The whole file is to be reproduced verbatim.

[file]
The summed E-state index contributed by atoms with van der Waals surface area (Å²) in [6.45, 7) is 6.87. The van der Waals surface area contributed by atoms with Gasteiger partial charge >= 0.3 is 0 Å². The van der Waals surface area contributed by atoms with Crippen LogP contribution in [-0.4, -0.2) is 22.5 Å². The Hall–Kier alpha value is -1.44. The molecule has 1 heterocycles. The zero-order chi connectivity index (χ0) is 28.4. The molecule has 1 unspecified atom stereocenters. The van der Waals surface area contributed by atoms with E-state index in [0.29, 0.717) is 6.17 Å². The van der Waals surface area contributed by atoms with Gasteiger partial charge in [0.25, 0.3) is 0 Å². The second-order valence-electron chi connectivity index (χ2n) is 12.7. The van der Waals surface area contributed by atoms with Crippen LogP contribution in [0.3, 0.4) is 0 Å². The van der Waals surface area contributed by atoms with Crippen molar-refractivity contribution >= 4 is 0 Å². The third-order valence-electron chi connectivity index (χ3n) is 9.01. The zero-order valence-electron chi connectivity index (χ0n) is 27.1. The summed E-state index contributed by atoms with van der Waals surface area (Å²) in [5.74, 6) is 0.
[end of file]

The summed E-state index contributed by atoms with van der Waals surface area (Å²) in [6.45, 7) is 6.87. The van der Waals surface area contributed by atoms with Gasteiger partial charge >= 0.3 is 0 Å². The van der Waals surface area contributed by atoms with Crippen LogP contribution in [-0.4, -0.2) is 22.5 Å². The Hall–Kier alpha value is -1.44. The molecule has 1 heterocycles. The zero-order chi connectivity index (χ0) is 28.4. The molecule has 1 unspecified atom stereocenters. The van der Waals surface area contributed by atoms with E-state index in [0.29, 0.717) is 6.17 Å². The van der Waals surface area contributed by atoms with Gasteiger partial charge in [0.25, 0.3) is 0 Å². The second-order valence-electron chi connectivity index (χ2n) is 12.7. The van der Waals surface area contributed by atoms with Crippen LogP contribution in [0.3, 0.4) is 0 Å². The van der Waals surface area contributed by atoms with Crippen molar-refractivity contribution >= 4 is 0 Å². The third-order valence-electron chi connectivity index (χ3n) is 9.01. The zero-order valence-electron chi connectivity index (χ0n) is 27.1. The summed E-state index contributed by atoms with van der Waals surface area (Å²) in [5.74, 6) is 0.